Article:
Execution of Python code with -m option or not
The results are pretty much the same when you have a script, but when you develop a package, without the
-m flag, there's no way to get the imports to work correctly if you want to run a subpackage or module in the package as the main entry point to your program (and believe me, I've tried.)
Like the docs on the -m flag say:
Search sys.path for the named module and execute its contents as the
As with the -c option, the current directory will be added to the start of sys.path.
python -m pdb
is roughly equivalent to
(assuming you don't have a package or script in your current directory called pdb.py)
Behavior is made "deliberately similar to" scripts.
Many standard library modules contain code that is invoked on their execution as a script. An example is the timeit module:
Some python code is intended to be run as a module: (I think this example is better than the commandline option doc example)
$ python -m timeit '"-".join(str(n) for n in range(100))'
10000 loops, best of 3: 40.3 usec per loop
$ python -m timeit '"-".join([str(n) for n in range(100)])'
10000 loops, best of 3: 33.4 usec per loop
$ python -m timeit '"-".join(map(str, range(100)))'
10000 loops, best of 3: 25.2 usec per loop
And from the release note highlights for Python 2.4:
The -m command line option - python -m modulename will find a module
in the standard library, and invoke it. For example,
python -m pdb
is equivalent to
Also, David Beazley's Python Essential Reference explains it as "The
-m option runs a library module as a script which executes inside the
__main__ module prior to the execution of the main script".
It means any module you can lookup with an import statement can be run as the entry point of the program - if it has a code block, usually near the end, with
if __name__ == '__main__':.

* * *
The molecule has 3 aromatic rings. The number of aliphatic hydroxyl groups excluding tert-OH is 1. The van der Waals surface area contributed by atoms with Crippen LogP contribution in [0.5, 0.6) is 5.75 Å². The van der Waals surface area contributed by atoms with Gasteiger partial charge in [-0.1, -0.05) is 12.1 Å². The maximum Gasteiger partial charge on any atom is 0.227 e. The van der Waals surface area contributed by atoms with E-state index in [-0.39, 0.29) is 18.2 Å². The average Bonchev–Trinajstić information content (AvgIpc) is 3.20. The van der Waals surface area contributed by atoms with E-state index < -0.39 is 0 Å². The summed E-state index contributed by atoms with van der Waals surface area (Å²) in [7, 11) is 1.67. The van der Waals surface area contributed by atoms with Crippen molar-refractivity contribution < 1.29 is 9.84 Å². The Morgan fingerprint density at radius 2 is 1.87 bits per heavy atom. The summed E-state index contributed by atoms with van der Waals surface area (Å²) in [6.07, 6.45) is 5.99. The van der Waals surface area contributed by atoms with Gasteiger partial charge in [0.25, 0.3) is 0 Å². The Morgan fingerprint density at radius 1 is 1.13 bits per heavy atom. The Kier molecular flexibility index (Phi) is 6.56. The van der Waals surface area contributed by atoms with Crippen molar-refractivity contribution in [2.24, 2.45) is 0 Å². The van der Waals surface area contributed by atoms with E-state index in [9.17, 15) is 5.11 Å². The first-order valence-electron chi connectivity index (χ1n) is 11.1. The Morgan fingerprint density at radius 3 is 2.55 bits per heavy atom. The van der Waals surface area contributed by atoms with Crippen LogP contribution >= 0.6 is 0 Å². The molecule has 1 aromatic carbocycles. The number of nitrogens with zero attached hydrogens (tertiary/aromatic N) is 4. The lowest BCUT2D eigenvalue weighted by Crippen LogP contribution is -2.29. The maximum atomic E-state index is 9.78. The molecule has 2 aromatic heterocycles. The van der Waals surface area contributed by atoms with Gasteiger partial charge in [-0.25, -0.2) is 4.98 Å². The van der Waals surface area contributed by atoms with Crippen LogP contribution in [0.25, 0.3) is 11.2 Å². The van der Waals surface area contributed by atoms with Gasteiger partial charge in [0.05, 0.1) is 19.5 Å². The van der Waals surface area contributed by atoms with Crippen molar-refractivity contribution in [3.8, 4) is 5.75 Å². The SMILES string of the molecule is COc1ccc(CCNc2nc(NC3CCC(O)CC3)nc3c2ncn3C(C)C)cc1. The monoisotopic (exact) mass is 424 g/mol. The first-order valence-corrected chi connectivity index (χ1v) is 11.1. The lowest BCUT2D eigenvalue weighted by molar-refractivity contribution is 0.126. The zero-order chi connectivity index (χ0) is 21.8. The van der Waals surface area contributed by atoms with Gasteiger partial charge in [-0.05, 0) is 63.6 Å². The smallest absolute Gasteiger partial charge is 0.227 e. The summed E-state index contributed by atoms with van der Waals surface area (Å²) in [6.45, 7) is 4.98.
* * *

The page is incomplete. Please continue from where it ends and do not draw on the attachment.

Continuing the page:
-m without adding the current directory to the path:
A comment here elsewhere says:
That the -m option also adds the current directory to sys.path, is obviously a security issue (see: preload attack). This behavior is similar to library search order in Windows (before it had been hardened recently). It's a pity that Python does not follow the trend and does not offer a simple way to disable adding . to sys.path
Well, this demonstrates the possible issue - (in windows remove the quotes):
echo "import sys; print(sys.version)" > pdb.py
python -m pdb
3.5.2 |Anaconda 4.1.1 (64-bit)| (default, Jul 5 2016, 11:41:13) [MSC v.1900 64 bit (AMD64)]
-I flag to lock this down for production environments (new in version 3.4):
python -Im pdb
usage: pdb.py [-c command] ... pyfile [arg] ...
from the docs:
Run Python in isolated mode. This also implies -E and -s. In isolated mode sys.path contains neither the script’s directory nor the user’s site-packages directory. All PYTHON* environment variables are ignored, too. Further restrictions may be imposed to prevent the user from injecting malicious code.
It enables explicit relative imports, not particularly germane to this question, though - see this answer here: What's the purpose of the "__package__" attribute in Python?